Through December 16, the Tufts Art Gallery at the Aidekman Arts Center is featuring an exhibit called “Global Land Art.” The exhibit showcases photographs of land art created by Australian sculptor Andrew Rogers.
For several years, Rogers has traveled the globe to create art in deserts, on glaciers, and in parks using a variety of natural materials, including rock, clay, granite, and sandstone, among other things. His large-scale art is then photographed from aerial perspectives for a stunning look at the vastness and scale of his impressive projects. Check out some of the photos below, and be sure to stop by the exhibit to see the entire collection!
It’s clear that Timothy Wise, Director of the Research and Policy Program at the Global Development and Environment Institute at Tufts, is passionate about the global food crisis. At the first brown bag lunch of this semester, Timothy and Research Assistant Elise Garvey presented their research on how US corn ethanol is contributing to record high global food prices and how this impacts developing countries.
The packed crowd listened intently while the pair showcased their research entitled, “Drought and the Food Crisis: The Costs of U.S. Ethanol Expansion to Developing Countries.” The hour-long session ended with questions from the group.
The Global Development and Environment Institute (GDAE) is hosting a series of brown bag lunches this semester, all at 12:30pm at GDAE, 44 Teele Avenue:
- Monday, October 1 – Neva Goodwin, Co-Director – “Work in the Post-Growth Economy”
- Monday, October 29 – Jonathan Harris, Director, Theory and Education Program – “Population, Resources, and Energy in the Global Economy”
- Tuesday, November 13 – Brian Roach, Senior Research Associate – “Is Protecting the Environment Bad for the Economy?”
Check their website for more upcoming events:
Since its founding in 1998, the Tufts Institute of Environment (TIE) has created many opportunities to promote environmental issues. The TIE Talks are a lecture series designed to be a causal, comfortable setting for faculty, staff, students and alumni to learn and share.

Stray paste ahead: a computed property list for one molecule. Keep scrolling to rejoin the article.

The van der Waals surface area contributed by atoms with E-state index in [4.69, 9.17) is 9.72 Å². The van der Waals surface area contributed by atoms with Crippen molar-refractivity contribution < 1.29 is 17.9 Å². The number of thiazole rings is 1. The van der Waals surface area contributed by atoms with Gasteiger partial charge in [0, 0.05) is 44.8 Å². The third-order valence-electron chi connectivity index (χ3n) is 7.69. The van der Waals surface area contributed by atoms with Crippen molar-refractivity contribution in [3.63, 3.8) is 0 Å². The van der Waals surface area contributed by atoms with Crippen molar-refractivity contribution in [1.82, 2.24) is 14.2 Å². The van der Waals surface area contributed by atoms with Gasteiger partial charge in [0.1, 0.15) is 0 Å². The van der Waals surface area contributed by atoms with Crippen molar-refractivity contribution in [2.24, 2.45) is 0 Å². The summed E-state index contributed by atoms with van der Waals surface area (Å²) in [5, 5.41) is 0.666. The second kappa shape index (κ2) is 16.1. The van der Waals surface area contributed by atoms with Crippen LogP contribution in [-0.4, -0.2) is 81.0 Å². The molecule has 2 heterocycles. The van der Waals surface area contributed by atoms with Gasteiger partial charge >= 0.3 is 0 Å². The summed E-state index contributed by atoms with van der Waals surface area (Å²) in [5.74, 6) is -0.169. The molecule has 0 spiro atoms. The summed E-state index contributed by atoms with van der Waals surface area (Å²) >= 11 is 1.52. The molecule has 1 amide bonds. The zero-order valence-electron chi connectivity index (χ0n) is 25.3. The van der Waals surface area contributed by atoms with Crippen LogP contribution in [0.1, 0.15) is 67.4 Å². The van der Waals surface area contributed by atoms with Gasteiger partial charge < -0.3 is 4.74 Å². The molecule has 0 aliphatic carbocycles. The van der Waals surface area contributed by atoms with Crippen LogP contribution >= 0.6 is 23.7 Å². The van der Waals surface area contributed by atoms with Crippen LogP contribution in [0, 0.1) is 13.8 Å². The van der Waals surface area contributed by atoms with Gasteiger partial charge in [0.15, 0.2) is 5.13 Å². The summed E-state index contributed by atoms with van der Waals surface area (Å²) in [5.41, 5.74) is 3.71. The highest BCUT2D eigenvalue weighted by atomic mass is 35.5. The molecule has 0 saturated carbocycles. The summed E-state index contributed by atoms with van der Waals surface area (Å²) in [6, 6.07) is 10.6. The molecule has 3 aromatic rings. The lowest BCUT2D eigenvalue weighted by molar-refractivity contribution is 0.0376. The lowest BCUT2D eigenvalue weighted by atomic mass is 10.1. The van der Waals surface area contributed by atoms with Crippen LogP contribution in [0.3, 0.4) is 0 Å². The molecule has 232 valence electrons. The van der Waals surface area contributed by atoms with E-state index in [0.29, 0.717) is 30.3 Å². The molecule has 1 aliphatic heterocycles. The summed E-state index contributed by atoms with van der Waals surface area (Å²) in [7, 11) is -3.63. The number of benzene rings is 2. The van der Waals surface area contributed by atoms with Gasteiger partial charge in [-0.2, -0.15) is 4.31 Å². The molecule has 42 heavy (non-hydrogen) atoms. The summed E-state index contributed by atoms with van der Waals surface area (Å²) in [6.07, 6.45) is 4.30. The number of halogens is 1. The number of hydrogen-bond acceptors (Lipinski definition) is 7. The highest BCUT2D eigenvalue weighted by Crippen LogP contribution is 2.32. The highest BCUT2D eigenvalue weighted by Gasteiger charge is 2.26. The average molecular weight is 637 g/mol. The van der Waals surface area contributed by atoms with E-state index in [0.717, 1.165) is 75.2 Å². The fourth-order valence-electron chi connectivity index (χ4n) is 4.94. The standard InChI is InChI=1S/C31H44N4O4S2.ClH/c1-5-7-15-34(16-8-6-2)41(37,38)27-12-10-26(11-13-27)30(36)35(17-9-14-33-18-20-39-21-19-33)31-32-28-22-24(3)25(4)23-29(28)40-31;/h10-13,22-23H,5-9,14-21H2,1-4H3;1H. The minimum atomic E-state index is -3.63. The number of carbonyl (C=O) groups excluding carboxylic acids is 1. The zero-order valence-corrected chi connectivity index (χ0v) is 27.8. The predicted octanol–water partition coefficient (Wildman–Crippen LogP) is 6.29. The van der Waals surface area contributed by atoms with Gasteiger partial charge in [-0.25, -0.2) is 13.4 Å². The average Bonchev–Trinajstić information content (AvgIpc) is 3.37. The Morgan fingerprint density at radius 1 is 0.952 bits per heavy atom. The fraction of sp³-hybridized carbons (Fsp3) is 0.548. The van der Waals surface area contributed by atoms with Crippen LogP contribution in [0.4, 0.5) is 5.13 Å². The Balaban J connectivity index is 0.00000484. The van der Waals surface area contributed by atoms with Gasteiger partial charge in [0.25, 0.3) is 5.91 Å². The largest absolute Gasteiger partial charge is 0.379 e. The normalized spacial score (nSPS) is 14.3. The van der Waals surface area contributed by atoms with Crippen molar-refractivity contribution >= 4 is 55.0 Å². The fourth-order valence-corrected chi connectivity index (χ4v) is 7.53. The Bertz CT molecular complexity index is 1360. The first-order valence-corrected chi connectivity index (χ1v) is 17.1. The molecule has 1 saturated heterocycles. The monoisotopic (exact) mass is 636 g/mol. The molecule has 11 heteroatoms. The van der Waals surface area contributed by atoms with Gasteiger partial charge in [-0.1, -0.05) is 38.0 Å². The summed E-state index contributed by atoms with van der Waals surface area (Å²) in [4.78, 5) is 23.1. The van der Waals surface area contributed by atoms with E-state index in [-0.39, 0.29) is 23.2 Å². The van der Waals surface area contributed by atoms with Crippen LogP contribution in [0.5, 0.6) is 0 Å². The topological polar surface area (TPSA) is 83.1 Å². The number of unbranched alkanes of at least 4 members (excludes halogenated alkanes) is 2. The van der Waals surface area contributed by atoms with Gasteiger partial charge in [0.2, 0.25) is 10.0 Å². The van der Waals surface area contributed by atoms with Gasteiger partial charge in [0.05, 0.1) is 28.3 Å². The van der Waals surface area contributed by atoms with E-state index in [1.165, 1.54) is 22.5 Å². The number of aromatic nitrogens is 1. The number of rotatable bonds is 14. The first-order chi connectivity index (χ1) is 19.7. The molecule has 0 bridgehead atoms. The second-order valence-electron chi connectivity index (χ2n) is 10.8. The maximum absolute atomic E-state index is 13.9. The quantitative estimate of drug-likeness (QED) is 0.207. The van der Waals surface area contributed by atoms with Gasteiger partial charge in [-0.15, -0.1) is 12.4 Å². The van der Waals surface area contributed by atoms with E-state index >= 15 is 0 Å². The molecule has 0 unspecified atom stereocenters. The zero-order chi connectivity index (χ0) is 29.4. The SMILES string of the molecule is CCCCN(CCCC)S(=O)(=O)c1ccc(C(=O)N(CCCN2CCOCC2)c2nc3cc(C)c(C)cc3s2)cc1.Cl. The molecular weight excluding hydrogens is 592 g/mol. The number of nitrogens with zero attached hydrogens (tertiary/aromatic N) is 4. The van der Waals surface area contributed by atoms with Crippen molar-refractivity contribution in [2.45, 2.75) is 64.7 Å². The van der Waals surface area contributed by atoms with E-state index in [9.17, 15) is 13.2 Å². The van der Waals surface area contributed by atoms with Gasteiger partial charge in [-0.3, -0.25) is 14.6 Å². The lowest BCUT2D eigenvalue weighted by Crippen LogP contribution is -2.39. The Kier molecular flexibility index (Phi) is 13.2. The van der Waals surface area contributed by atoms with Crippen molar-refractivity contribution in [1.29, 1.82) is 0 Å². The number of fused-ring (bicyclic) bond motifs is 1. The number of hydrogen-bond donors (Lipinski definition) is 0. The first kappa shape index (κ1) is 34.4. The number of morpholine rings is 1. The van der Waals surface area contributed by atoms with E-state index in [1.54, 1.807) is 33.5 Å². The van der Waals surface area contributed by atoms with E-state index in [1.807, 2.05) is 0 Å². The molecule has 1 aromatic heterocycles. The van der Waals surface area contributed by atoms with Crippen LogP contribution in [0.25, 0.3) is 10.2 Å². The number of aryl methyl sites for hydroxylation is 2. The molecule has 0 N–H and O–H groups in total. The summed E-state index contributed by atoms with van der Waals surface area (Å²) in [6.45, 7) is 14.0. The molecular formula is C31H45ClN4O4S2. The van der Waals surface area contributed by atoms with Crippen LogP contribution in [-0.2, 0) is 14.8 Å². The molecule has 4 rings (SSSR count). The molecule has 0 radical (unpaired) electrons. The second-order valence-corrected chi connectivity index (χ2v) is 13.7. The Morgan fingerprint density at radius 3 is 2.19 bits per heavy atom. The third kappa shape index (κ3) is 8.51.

On Mar. 7, speaker Mary Davis, assistant professor in the department of Urban and Environmental Policy and Planning, will present on her research involving the relationship between economics and public health. When asked about her inspiration for this connection, Davis responded:
“I started working on a large epidemiologic study at Harvard investigating the connection between exposure to diesel exhaust and lung cancer. Since cancer takes a long time to develop, we needed to understand what exposures looked like in the past before environmental monitoring data were available. So I started looking into filling in the gaps with economic data, with the hypothesis that greater levels of economic activity generate air pollution.”
The theme of this semesters TIE Talks is Environmental Justice. Davis offered her own perspective on this semesters theme:
“For me, the term environmental justice broadly encompasses any group that is disproportionately exposed to environmental harm, especially those without the political clout to effect change.”
Moreover, the TIE Talks create another arena for environment-related discussion. Davis commented on the significance of the TIE Talks:
“I think that the TIE Talks provide an excellent opportunity to bring visibility to environmental issues on campus.”
TIE was started as a result of a growing need for more environmental programs and activities at Tufts. Since then, it has supported numerous research projects and events.Today, TIE continues to build more awareness and attention for environmental research, teaching and leadership.
Mary Davis’ lecture will be held Wednesday Mar. 7, 4:30 to 6:30pm, TIE Conference Room, Miller Hall.
On Nov. 15 at 7 p.m., the second annual Tufts Ideas Exchange (TEX) will take place at ASEAN Auditorium.
10 speakers chosen from amongst the students, faculty and alumni of Tufts University will each have 10 minutes to tell you about a brilliant idea that they’ve had. There are no limitations on subject or field.
You can watch student and faculty talks from last year’s inaugural event on YouTube.
Tufts is marking the ten-year anniversary of the Sept. 11 terrorist attacks in a few poignant ways.